An idle political question about the bailout

The New York Times reports that, “Lawmakers indicated Thursday that they were close to hashing out an agreement on a proposed $700 billion bailout of the financial system, hours before a meeting at the White House to complete the deal.”  Here’s my question — given how McCain has played this, doesn’t he have a massive ...

The New York Times reports that, "Lawmakers indicated Thursday that they were close to hashing out an agreement on a proposed $700 billion bailout of the financial system, hours before a meeting at the White House to complete the deal."  Here's my question -- given how McCain has played this, doesn't he have a massive incentive to prevent any consensus out until, oh, say, after Friday's debate?  Ah, sure enough, we get to this paragraph:  Speaking at a gathering in Midtown Manhattan, Senator McCain, in comments that ran counter to those of Congressional Democrats, said on Thursday morning that no consensus had developed among lawmakers to support the bailout plan. Of course, a consensus puts McCain in a real bind -- he can't claim to be exercising leadership if a consensus is happening without him.  On the other hand, he can't exactly block consensus, cause that would look kind of political.  The very interesting question of the day is what the Bush administration and congressional Republicans will do.  Developing.... UPDATE:  Ah, great minds think alike.... and then there's me and James Pethokoukis.  He asks a similar question:  How the bailout turns! If John McCain came out against the Paulson Plan, effectively killing it, would he not a) likely vault back into the lead vs.Barack Obama by opposing a trillion dollar bailout—maverick style!—that voters hate even if they think it somehow necessary, b) lock up working-class, "Sam's Club" voters in places like Michigan, Pennsylvania and Ohio, and c) send the base into Palinesque waves of ecstasy since Newt Gingrich/Rush Limbaugh/ Conservative Blogosphere have been ripping the bailout to shreds? But wouldn't McCain also risk a) forever alienating wealthy economic conservatives in Manhattan and Connecticut, b) looking like he is stabbing the White House in the back, and c) sending the markets into a death spiral? I have to think that last point is the one that matters.  I don't doubt that the bailout is unpopular, but I'm betting that death spiral capital markets will cause a pretty rapid shift in public opinion.  UPDATE:  Politico's Martin Kady II reports on an agreement on "principles."  This quote stood out:  Sen. Robert Bennett (R-Utah), the top GOP negotiator in the Senate, said, "We have a plan that will pass the House, pass the Senate and be signed by the president, and bring certainty to the markets." Has McCain arrived in DC yet?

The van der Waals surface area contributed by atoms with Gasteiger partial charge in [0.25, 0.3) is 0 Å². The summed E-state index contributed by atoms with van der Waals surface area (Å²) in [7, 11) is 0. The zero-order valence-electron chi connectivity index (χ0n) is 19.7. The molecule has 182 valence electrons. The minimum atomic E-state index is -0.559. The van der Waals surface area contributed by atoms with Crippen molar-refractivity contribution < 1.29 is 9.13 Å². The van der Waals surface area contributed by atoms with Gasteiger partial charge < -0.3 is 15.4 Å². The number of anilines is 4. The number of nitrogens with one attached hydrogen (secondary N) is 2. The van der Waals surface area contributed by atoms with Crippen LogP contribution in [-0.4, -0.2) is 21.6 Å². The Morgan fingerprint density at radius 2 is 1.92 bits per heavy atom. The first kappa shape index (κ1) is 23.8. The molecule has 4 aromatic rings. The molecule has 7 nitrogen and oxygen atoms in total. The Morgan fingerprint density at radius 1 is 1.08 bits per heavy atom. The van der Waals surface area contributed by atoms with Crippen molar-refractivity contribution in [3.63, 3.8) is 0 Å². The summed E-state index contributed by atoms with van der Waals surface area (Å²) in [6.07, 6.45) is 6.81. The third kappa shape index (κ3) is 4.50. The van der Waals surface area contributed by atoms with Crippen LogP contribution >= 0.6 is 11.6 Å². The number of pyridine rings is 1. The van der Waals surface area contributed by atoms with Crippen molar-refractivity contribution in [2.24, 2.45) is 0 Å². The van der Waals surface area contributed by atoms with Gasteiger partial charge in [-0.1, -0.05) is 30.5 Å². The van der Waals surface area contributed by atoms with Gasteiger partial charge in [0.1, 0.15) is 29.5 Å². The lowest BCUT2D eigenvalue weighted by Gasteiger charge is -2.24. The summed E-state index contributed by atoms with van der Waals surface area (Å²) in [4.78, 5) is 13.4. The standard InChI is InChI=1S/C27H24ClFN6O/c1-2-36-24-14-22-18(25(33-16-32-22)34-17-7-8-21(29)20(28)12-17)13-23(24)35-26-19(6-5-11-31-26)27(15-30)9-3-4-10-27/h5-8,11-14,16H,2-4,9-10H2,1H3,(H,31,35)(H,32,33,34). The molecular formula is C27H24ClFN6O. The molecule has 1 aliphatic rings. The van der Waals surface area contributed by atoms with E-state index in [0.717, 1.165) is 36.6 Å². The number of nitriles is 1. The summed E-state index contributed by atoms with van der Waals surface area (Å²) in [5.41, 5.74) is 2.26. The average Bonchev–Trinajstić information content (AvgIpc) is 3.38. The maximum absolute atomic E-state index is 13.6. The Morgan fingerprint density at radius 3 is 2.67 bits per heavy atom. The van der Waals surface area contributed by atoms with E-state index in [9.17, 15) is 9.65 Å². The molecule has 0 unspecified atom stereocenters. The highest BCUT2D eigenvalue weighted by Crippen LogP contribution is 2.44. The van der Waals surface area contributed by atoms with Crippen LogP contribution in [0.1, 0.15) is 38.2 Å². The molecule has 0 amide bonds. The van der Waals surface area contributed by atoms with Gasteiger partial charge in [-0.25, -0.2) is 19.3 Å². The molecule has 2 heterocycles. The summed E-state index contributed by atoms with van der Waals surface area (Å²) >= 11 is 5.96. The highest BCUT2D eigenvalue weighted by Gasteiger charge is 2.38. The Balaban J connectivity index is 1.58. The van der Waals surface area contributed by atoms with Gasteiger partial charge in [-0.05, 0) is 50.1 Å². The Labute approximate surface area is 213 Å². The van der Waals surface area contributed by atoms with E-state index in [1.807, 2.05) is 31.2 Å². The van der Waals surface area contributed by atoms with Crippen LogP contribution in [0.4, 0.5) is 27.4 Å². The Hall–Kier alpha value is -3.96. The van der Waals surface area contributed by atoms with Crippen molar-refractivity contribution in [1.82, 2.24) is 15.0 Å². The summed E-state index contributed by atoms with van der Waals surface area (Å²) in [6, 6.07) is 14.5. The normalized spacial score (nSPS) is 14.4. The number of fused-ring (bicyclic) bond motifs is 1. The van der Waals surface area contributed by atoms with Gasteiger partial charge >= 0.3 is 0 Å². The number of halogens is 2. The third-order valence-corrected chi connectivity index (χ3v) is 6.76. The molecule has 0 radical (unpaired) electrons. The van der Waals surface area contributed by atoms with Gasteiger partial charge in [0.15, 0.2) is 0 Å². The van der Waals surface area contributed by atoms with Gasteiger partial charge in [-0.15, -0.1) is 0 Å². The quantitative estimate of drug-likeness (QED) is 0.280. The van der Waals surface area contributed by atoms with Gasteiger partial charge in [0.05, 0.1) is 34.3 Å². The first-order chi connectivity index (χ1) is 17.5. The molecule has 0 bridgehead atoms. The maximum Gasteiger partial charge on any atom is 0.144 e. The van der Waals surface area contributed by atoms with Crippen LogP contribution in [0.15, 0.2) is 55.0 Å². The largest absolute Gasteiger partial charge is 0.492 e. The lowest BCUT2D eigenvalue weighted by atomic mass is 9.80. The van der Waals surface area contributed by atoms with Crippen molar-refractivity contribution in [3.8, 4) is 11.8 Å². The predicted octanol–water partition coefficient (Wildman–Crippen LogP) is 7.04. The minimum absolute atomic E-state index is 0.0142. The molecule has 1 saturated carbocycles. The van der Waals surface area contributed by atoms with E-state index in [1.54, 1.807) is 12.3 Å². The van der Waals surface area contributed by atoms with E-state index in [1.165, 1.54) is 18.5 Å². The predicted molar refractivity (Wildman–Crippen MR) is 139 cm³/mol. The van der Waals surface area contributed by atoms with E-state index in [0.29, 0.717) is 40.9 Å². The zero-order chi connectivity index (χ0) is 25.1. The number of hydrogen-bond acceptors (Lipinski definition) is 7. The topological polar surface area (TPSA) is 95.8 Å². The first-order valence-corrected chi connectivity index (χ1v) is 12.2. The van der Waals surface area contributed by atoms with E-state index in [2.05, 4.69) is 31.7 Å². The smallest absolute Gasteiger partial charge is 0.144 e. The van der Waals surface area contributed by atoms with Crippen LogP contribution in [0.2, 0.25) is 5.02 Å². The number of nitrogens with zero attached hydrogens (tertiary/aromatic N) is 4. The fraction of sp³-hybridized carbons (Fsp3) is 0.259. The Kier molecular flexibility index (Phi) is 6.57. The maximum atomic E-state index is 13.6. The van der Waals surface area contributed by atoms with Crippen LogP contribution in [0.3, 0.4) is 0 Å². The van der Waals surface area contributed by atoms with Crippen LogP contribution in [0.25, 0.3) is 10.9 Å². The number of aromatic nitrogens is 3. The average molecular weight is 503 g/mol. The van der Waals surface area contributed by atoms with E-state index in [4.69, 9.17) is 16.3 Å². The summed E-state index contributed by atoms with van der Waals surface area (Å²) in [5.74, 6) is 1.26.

The New York Times reports that, “Lawmakers indicated Thursday that they were close to hashing out an agreement on a proposed $700 billion bailout of the financial system, hours before a meeting at the White House to complete the deal.”  Here’s my question — given how McCain has played this, doesn’t he have a massive incentive to prevent any consensus out until, oh, say, after Friday’s debate?  Ah, sure enough, we get to this paragraph: 

Speaking at a gathering in Midtown Manhattan, Senator McCain, in comments that ran counter to those of Congressional Democrats, said on Thursday morning that no consensus had developed among lawmakers to support the bailout plan.

Of course, a consensus puts McCain in a real bind — he can’t claim to be exercising leadership if a consensus is happening without him.  On the other hand, he can’t exactly block consensus, cause that would look kind of political.  The very interesting question of the day is what the Bush administration and congressional Republicans will do.  Developing…. UPDATE:  Ah, great minds think alike…. and then there’s me and James Pethokoukis.  He asks a similar question

How the bailout turns! If John McCain came out against the Paulson Plan, effectively killing it, would he not a) likely vault back into the lead vs.Barack Obama by opposing a trillion dollar bailout—maverick style!—that voters hate even if they think it somehow necessary, b) lock up working-class, “Sam’s Club” voters in places like Michigan, Pennsylvania and Ohio, and c) send the base into Palinesque waves of ecstasy since Newt Gingrich/Rush Limbaugh/ Conservative Blogosphere have been ripping the bailout to shreds? But wouldn’t McCain also risk a) forever alienating wealthy economic conservatives in Manhattan and Connecticut, b) looking like he is stabbing the White House in the back, and c) sending the markets into a death spiral?

I have to think that last point is the one that matters.  I don’t doubt that the bailout is unpopular, but I’m betting that death spiral capital markets will cause a pretty rapid shift in public opinion.  UPDATE:  Politico’s Martin Kady II reports on an agreement on “principles.”  This quote stood out: 

Sen. Robert Bennett (R-Utah), the top GOP negotiator in the Senate, said, “We have a plan that will pass the House, pass the Senate and be signed by the president, and bring certainty to the markets.”

Has McCain arrived in DC yet? 

Daniel W. Drezner is a professor of international politics at Tufts University’s Fletcher School. He blogged regularly for Foreign Policy from 2009 to 2014. Twitter: @dandrezner

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